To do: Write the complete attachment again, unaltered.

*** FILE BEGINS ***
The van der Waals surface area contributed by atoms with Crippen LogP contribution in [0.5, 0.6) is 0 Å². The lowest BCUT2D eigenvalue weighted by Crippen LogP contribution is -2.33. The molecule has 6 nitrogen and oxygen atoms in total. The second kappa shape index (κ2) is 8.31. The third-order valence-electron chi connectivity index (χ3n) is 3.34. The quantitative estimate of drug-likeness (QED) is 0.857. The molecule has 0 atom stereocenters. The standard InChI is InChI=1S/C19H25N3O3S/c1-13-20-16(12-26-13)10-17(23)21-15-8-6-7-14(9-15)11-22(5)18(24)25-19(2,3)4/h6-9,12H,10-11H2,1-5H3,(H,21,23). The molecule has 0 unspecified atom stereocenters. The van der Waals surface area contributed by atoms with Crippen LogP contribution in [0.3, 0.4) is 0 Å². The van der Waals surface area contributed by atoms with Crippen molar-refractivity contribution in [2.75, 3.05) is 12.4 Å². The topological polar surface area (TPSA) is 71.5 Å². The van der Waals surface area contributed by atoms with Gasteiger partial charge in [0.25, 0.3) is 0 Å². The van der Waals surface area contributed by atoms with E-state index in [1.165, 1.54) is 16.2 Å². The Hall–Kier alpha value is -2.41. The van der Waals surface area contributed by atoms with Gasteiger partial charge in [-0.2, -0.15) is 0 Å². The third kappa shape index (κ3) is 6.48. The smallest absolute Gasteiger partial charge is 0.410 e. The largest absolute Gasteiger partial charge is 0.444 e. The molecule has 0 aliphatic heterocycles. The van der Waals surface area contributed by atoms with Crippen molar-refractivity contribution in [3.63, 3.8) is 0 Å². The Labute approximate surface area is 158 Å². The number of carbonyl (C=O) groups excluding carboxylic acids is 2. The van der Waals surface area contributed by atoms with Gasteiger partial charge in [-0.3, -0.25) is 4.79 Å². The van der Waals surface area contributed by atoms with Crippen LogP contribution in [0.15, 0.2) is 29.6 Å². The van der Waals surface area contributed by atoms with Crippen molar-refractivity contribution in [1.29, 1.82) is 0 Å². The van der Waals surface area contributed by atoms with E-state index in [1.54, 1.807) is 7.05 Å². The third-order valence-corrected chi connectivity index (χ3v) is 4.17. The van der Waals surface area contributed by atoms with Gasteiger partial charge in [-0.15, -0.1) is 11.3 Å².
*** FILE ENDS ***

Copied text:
The van der Waals surface area contributed by atoms with Crippen LogP contribution in [0.5, 0.6) is 0 Å². The lowest BCUT2D eigenvalue weighted by Crippen LogP contribution is -2.33. The molecule has 6 nitrogen and oxygen atoms in total. The second kappa shape index (κ2) is 8.31. The third-order valence-electron chi connectivity index (χ3n) is 3.34. The quantitative estimate of drug-likeness (QED) is 0.857. The molecule has 0 atom stereocenters. The standard InChI is InChI=1S/C19H25N3O3S/c1-13-20-16(12-26-13)10-17(23)21-15-8-6-7-14(9-15)11-22(5)18(24)25-19(2,3)4/h6-9,12H,10-11H2,1-5H3,(H,21,23). The molecule has 0 unspecified atom stereocenters. The van der Waals surface area contributed by atoms with Crippen LogP contribution in [0.3, 0.4) is 0 Å². The van der Waals surface area contributed by atoms with Crippen molar-refractivity contribution in [2.75, 3.05) is 12.4 Å². The topological polar surface area (TPSA) is 71.5 Å². The van der Waals surface area contributed by atoms with Gasteiger partial charge in [0.25, 0.3) is 0 Å². The van der Waals surface area contributed by atoms with E-state index in [1.165, 1.54) is 16.2 Å². The Hall–Kier alpha value is -2.41. The van der Waals surface area contributed by atoms with Gasteiger partial charge in [-0.2, -0.15) is 0 Å². The third kappa shape index (κ3) is 6.48. The smallest absolute Gasteiger partial charge is 0.410 e. The largest absolute Gasteiger partial charge is 0.444 e. The molecule has 0 aliphatic heterocycles. The van der Waals surface area contributed by atoms with Crippen molar-refractivity contribution in [3.63, 3.8) is 0 Å². The Labute approximate surface area is 158 Å². The number of carbonyl (C=O) groups excluding carboxylic acids is 2. The van der Waals surface area contributed by atoms with Gasteiger partial charge in [-0.3, -0.25) is 4.79 Å². The van der Waals surface area contributed by atoms with Crippen LogP contribution in [0.15, 0.2) is 29.6 Å². The van der Waals surface area contributed by atoms with Crippen molar-refractivity contribution in [1.29, 1.82) is 0 Å². The van der Waals surface area contributed by atoms with E-state index in [1.54, 1.807) is 7.05 Å². The third-order valence-corrected chi connectivity index (χ3v) is 4.17. The van der Waals surface area contributed by atoms with Gasteiger partial charge in [-0.15, -0.1) is 11.3 Å².